public HttpResponseMessage Get()
    {
        string supportedTLDPage = ConfigurationManager.AppSettings["AWS-URL"];
        var tldProvider = new TldListProvider();
        var tldList = tldProvider.GetSupportedTldList(supportedTLDPage);
        var output = new {
            url = supportedTLDPage, 
            date = DateTime.UtcNow.ToString(),
            tldList = tldList.Select(tld => tld.Name)
        };
        return this.Request.CreateResponse(HttpStatusCode.OK, output);
    }
}

Step 04. Start OWIN WebApp

public void Start()
{
    string baseAddress = ConfigurationManager.AppSettings["BaseAddress"];
    WebApp.Start<Startup>(url: baseAddress);
    Console.WriteLine("Service started");
}

Final step is installation. As I used TopShelf all I had to do was running a command prompt with administrator privileges run this command:

TldProvider.Service.exe install

Now that my service is running in the background and accepting HTTP requests let’s take it out for a spin:

Brilliant!

What’s next?

So now I have an API that returns me the supported TLD list. In the next post I’ll work on a basic client that consumes that API and AWS Route53 to get the availability results finally.

Resources

devaws csharp, javascript, route53

Part 1: Getting supported TLD List

Around this time last year Amazon announced the Route 53 update which allowed domain registrations.

Domain search in Route 53

Unfortunately, the AWS Management Console UI doesn’t allow searching all TLDs at once for a given domain. So I set out to write a console application in C# that retrieved the TLDs from AWS API in order to “enhance” AWS a bit. As all of my projects, the scope got out of hand very quickly so I decided to break this adventure into smaller parts. In this post I’ll talk about how to get the supported TLD list.

AWS: Everything is API-based, right? Not quite!

The first step to a domain checker application is to acquire a list of TLDs to check. So I started exploring AWS API to get the supported TLD list. To my surprise there wasn’t any! I asked the question in AWS support forums and the response is it’s not supported. There is a webpage that has the list but that’s it! So until they make it available I decided to do a little scraping to generate the list myself. Obviously this is not the proper way of doing it and it’s prone to breaking very easily but they gave me no choice!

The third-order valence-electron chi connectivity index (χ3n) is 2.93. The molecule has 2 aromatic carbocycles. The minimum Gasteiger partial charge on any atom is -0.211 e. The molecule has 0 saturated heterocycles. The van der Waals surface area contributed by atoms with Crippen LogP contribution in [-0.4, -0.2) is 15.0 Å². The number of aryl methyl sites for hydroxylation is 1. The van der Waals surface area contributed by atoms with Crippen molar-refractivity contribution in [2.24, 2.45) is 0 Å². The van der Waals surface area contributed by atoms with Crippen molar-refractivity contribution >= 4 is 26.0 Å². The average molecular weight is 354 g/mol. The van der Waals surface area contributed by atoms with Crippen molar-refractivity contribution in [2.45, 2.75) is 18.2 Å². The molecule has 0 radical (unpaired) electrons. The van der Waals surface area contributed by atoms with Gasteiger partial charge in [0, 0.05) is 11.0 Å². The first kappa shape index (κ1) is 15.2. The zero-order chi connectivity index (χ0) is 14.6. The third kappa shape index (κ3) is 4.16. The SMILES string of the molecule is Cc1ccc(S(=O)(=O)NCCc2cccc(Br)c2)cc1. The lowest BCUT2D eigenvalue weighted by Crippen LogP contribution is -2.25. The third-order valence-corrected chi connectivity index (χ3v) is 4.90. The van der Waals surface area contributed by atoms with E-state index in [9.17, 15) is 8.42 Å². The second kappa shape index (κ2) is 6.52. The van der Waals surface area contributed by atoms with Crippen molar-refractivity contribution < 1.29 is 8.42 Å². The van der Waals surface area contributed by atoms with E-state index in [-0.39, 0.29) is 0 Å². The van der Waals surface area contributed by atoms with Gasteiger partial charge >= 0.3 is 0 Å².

First method: C# Library

It’s just one method and it was easy to implement (apart from fiddling with regular expressions!)

public List<Tld> GetSupportedTldList()
{
    Uri supportedTldPage = new Uri("http://docs.aws.amazon.com/Route53/latest/DeveloperGuide/registrar-tld-list.html");
    string pageHtml = string.Empty;
    using (var webclient = new WebClient())
    {
        pageHtml = webclient.DownloadString(supportedTldPage);
    }

    string pattern = "<a class=\"xref\" href=\"registrar-tld-list.html#.+?\">[.](.+?)</a>";
    var matches = Regex.Matches(pageHtml, pattern);

    var result = new List<Tld>();
    foreach (Match m in matches)
    {
        result.Add(new Tld() { Name = m.Groups[1].Value });
    }

    return result;
}

It first downloads the raw HTML from the AWS documentation page. The TLDs on the page have a link in this format:

<a class="xref" href="registrar-tld-list.html#cab">.cab</a> 

The regular expression pattern retrieves all anchors in this format. Only the ones that contain a dot in the value are retrieved to eliminate irrelevant links. To extract the actual TLD from this matching string I used parenthesis to create a group. By default the whole matched string is the first group. Additional groups can be created by parenthesis so that we can only get the values we are interested in. For example the group values for a match look like this

m.Groups[0].Value: "<a class=\"xref\" href=\"registrar-tld-list.html#academy\">.academy</a>"
m.Groups[1].Value: "academy"

Adds these extracted values to a list (for now Tld class only contains Name property, more info like type of TLD or description can be added in the future)

Second method: JavaScript

It’s not very complicated with C# to accomplish this task so I thought it would be even easier with JavaScript as I already tackled the regular expression bit. I couldn’t be wronger!